Our commonest method relies on the most_common method, which we didn't define but which our parent class, Counter, did define:

    def commonest(self):
        (value1, count1), (value2, count2) = self.most_common(2)
        if count1 == count2:
            raise ValueError("No unique most common value")
        return value1

Our FancyCounter class has a most_commonest method because our parent class, Counter defined it for us!

Overriding inherited methods

If we wanted to customize what happens when we assigned to a key-value pair in this class, we could do that by overriding the __setitem__ method. For example, let's make it so that if we assign a key to a negative value, it instead assigns it to 0.

Before when we assigned letters['l'] to -2, we'd like it to be set to 0 instead of -2 (it's -2 here because we haven't customized this yet):

>>> letters['l'] = -2
>>> letters['l']
-2

To customize this behavior we'll make a __setitem__ method that accepts self, key, and value because that's what __setitem__ is given by Python when it's called:

    def __setitem__(self, key, value):
        value = max(0, value)

The above __setitem__ method basically says: if value is negative, set it to 0.

If we stop writing our __setitem__ at this point, it wouldn't be very useful. In fact that __setitem__ method would do nothing at all: it wouldn't give an error, but it wouldn't actually do anything either!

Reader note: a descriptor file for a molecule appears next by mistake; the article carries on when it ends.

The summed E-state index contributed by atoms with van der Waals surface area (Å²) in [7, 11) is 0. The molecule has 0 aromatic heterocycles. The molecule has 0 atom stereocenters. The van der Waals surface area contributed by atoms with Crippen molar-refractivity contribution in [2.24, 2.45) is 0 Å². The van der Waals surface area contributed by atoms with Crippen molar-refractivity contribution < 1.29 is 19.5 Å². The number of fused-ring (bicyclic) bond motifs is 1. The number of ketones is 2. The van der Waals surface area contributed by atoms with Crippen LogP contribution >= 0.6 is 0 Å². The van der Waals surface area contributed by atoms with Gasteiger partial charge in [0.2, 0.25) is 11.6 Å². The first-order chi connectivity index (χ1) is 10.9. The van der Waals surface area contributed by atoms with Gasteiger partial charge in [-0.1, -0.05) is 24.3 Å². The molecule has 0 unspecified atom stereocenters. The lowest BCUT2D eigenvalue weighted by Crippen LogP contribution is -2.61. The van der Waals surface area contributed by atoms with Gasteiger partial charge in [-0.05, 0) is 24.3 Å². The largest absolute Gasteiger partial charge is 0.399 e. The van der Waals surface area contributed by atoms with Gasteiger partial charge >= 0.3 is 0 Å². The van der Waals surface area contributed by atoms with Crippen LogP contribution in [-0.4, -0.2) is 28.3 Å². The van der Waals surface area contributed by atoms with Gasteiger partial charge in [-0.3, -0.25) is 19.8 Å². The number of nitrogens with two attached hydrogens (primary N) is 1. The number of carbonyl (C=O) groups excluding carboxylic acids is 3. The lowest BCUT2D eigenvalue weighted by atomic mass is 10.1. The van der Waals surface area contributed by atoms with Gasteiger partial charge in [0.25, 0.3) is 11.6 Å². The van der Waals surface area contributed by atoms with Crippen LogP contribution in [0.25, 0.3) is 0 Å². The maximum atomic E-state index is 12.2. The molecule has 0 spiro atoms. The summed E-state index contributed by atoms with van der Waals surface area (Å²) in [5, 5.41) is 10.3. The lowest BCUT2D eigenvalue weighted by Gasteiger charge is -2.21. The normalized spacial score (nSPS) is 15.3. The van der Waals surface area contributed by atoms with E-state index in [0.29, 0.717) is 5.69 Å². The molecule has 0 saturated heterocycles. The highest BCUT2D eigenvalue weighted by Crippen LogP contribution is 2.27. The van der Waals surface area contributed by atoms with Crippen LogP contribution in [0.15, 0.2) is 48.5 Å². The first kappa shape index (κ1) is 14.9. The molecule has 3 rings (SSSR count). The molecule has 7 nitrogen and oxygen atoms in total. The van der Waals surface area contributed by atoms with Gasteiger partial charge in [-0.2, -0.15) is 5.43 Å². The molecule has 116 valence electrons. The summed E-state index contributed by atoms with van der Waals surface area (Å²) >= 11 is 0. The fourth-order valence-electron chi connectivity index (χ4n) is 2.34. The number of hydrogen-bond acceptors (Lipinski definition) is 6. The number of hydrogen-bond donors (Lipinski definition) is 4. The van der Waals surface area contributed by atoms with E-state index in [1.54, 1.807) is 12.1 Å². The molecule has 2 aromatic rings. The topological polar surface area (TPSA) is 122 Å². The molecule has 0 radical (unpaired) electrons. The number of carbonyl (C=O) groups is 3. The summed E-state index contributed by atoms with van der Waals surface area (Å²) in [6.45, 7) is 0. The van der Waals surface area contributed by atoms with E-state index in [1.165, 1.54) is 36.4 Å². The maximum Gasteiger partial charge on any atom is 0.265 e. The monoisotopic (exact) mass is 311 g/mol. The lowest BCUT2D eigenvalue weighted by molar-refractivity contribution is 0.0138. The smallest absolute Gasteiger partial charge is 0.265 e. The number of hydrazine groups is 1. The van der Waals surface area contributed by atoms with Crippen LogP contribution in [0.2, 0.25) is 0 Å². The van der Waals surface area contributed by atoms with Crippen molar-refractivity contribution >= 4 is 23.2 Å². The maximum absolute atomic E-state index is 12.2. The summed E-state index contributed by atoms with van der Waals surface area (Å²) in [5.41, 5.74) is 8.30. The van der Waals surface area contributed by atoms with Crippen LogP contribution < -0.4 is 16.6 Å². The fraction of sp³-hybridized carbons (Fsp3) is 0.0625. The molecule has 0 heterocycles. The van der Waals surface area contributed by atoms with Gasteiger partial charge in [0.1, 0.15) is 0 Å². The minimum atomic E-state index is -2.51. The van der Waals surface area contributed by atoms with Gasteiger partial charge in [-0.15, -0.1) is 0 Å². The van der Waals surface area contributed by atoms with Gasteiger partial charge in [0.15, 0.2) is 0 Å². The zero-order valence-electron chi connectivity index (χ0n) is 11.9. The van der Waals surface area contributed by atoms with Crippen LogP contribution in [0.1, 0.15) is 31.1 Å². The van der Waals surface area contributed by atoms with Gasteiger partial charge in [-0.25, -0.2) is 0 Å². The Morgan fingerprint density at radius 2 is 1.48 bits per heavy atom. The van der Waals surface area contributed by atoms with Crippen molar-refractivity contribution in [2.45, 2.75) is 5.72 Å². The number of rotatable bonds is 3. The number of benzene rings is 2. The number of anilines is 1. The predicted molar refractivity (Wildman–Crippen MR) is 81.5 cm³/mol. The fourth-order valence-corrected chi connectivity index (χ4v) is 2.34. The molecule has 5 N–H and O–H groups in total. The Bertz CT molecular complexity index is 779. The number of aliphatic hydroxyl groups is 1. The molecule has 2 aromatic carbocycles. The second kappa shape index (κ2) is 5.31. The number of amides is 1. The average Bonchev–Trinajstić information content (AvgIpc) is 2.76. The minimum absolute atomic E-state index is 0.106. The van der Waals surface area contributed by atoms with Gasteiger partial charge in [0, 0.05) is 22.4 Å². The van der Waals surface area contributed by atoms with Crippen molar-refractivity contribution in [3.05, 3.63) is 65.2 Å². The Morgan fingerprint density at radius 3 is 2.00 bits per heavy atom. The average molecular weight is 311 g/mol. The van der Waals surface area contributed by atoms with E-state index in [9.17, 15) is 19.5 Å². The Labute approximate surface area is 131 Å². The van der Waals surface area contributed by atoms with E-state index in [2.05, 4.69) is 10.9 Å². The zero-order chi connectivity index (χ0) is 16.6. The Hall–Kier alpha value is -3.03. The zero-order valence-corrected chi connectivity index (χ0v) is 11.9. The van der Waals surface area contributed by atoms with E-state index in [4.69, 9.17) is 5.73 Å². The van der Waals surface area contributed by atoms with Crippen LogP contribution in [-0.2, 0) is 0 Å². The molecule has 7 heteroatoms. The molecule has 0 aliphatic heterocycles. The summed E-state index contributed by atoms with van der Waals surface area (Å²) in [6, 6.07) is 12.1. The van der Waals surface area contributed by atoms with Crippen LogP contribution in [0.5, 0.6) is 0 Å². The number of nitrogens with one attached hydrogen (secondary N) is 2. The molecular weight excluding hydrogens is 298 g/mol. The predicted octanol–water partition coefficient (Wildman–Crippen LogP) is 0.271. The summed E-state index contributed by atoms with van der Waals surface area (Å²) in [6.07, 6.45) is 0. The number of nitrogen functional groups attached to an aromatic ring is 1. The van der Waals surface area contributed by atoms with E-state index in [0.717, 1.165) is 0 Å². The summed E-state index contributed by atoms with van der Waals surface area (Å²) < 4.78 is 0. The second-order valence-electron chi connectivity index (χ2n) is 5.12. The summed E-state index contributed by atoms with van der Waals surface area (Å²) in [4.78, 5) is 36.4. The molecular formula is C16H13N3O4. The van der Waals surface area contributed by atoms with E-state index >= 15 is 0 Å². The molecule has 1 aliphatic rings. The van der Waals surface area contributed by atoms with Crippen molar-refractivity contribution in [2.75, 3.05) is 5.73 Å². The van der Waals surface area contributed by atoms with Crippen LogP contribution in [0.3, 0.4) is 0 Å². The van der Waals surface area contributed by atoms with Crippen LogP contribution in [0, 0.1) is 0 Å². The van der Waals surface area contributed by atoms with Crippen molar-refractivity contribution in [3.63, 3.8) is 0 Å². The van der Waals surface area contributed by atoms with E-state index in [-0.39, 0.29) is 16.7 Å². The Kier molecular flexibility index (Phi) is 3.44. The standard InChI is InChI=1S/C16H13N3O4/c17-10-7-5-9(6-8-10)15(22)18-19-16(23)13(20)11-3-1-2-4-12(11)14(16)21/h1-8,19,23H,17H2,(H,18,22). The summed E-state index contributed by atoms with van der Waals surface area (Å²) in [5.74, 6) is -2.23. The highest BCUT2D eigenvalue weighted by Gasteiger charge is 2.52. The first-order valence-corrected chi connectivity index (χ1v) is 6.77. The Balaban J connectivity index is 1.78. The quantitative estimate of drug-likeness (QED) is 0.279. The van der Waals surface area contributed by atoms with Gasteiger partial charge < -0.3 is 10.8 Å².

In order to do something useful we need to call our parent class's __setitem__ method. We can call our parent class' __setitem__ method by using super.

    def __setitem__(self, key, value):
        value = max(0, value)
        return super().__setitem__(key, value)

We're calling super().__setitem__(key, value), which will call the __setitem__ method on our parent class (Counter) with key and our new non-negative value.

Here's a full implementation of this new version of our FancyCounter class:

from collections import Counter


class FancyCounter(Counter):
    def commonest(self):
        (value1, count1), (value2, count2) = self.most_common(2)
        if count1 == count2:
            raise ValueError("No unique most common value")
        return value1
    def __setitem__(self, key, value):
        value = max(0, value)
        return super().__setitem__(key, value)

To use this class we'll call it and pass in a string again:

>>> from fancy_counter import FancyCounter
>>> letters = FancyCounter("Hello there!")

But this time, if we assign a key to a negative value, we'll see that it will be assigned to0 instead:

>>> letters['l'] = -2
>>> letters['l']
0

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Series: Classes

Classes are a way to bundle functionality and state together. The terms "type" and "class" are interchangeable: list, dict, tuple, int, str, set, and bool are all classes.

You'll certainly use quite a few classes in Python (remember types are classes) but you may not need to create your own often.